Evaluating the Effect of Online Shopping

Isabelle Agee-Jacobson, Contributing Writer

If you’re like most people, the last time you bought something online was probably pretty recently. You probably received your package a few days after you ordered it and didn’t even have to get out of your pajamas.

Although online shopping is convenient, it is harsher on the environment than traditional shopping—for three main reasons.

First, delivery trucks produce more carbon emissions than normal cars do, and online shopping requires them to be driven more. Instead of being driven to centrally located stores, more trucks are driven to many dispersed houses.

A large part of the online shopping business model is the quick arrival of goods, which changes consumers’ expectations of when they will receive their orders. As a result of this and the ease of online shopping, many people receive multiple packages on their doorstep everyday—further increasing the amount of travel trucks are used for. According to a report UPS created, 31% of online shoppers expect expedited shipping options at checkout.

Some people may argue that online shopping is better for the environment than brick and mortar shopping because one truck can deliver goods to many different people in just one efficient trip, instead of a truck taking goods to a store and individual people coming to get them at the store. However, this argument only holds true when trucks are able to deliver a lot of packages at one time. Right now, because people want their stuff the day after they order it, trucks are making trips before they have accumulated enough orders for their trip to be worth the environmental harm.

Online shopping is not going away anytime soon. It is too convenient and too life-changing to disappear. Luckily, there are things that both consumers and companies can do to make shopping easy and kind to the environment.”

In addition, online shopping means a lot of wasted cardboard and plastic. Unlike when goods arrive at stores in cardboard boxes, the individual goods that you order are often packaged separately even if they arrive at the same time. This means companies are creating and using many more boxes than are actually necessary and are using loads of plastic bubble wrap, tape, and padding that can’t be reused.

Online shopping is not going away anytime soon. It is too convenient and too life-changing to disappear. Luckily, there are things that both consumers and companies can do to make shopping easy and kind to the environment.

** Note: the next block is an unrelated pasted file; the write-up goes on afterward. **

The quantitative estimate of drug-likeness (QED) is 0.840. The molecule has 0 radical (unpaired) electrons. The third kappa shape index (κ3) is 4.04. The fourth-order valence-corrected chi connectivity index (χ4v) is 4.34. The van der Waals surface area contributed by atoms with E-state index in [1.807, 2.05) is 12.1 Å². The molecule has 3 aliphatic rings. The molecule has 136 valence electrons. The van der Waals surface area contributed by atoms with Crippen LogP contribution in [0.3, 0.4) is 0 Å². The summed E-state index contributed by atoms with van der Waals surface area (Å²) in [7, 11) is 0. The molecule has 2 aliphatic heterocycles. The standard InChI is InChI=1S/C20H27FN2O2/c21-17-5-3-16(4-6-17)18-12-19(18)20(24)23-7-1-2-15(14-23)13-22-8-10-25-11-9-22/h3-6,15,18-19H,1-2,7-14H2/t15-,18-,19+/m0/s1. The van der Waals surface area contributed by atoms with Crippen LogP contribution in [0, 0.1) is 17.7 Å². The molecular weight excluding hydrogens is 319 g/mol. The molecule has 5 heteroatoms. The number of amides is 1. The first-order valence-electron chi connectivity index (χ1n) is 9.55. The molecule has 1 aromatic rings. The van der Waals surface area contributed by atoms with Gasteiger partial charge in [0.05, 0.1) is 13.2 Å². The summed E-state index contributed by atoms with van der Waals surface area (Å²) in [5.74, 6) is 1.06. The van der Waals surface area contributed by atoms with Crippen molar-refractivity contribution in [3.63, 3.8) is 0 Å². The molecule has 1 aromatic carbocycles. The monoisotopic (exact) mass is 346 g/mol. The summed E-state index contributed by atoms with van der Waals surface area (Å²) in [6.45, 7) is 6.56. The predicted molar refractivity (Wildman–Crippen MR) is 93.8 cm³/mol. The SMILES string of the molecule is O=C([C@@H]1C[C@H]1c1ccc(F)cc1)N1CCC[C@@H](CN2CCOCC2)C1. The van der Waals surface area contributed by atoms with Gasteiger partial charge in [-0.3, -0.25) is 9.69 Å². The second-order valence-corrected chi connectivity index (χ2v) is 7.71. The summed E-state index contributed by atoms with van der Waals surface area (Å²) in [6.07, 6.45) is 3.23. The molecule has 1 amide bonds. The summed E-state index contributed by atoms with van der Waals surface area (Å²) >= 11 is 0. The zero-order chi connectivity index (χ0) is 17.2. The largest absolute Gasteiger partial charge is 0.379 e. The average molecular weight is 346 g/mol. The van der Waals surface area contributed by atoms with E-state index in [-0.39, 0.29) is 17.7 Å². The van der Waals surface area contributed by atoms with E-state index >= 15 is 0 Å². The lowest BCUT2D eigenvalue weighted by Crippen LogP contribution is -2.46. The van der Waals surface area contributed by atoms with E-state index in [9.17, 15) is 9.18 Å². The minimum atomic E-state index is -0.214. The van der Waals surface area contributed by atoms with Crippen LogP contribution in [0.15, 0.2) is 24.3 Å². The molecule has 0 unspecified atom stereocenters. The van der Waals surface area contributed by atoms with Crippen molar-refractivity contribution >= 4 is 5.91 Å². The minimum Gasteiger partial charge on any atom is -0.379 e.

Online shopping sites like Amazon can offer and provide incentives for using a green form of shipping. This green option would mean that consumers would have to wait a little longer to get their goods so that the company could accumulate more orders to deliver in a single trip. Additionally, the green shipping option would mean that orders would be packaged using recycled cardboard, would be consolidated into fewer boxes, and would use environmentally friendly packaging like newspaper.

In addition, companies can deliver their goods using smaller electric trucks instead of the enormous gas-guzzling, carbon-emitting delivery trucks that they use now. The package delivery service UPS has already invested in making their own electric delivery trucks.

But not all of the changes have to be made by companies. There is a lot that we as consumers can do to make online shopping less detrimental to the environment. First, we can shop less. The ease of online shopping has led people to shop much more than they would normally and for things that they could probably do without. We can also consolidate our orders, ordering seven things at once instead of ordering something every day for a week.

But the biggest thing we can do is to put pressure on companies to move in a more environmentally friendly direction. Without consumer pressure, these companies are unlikely to do much to become more committed to protecting the environment.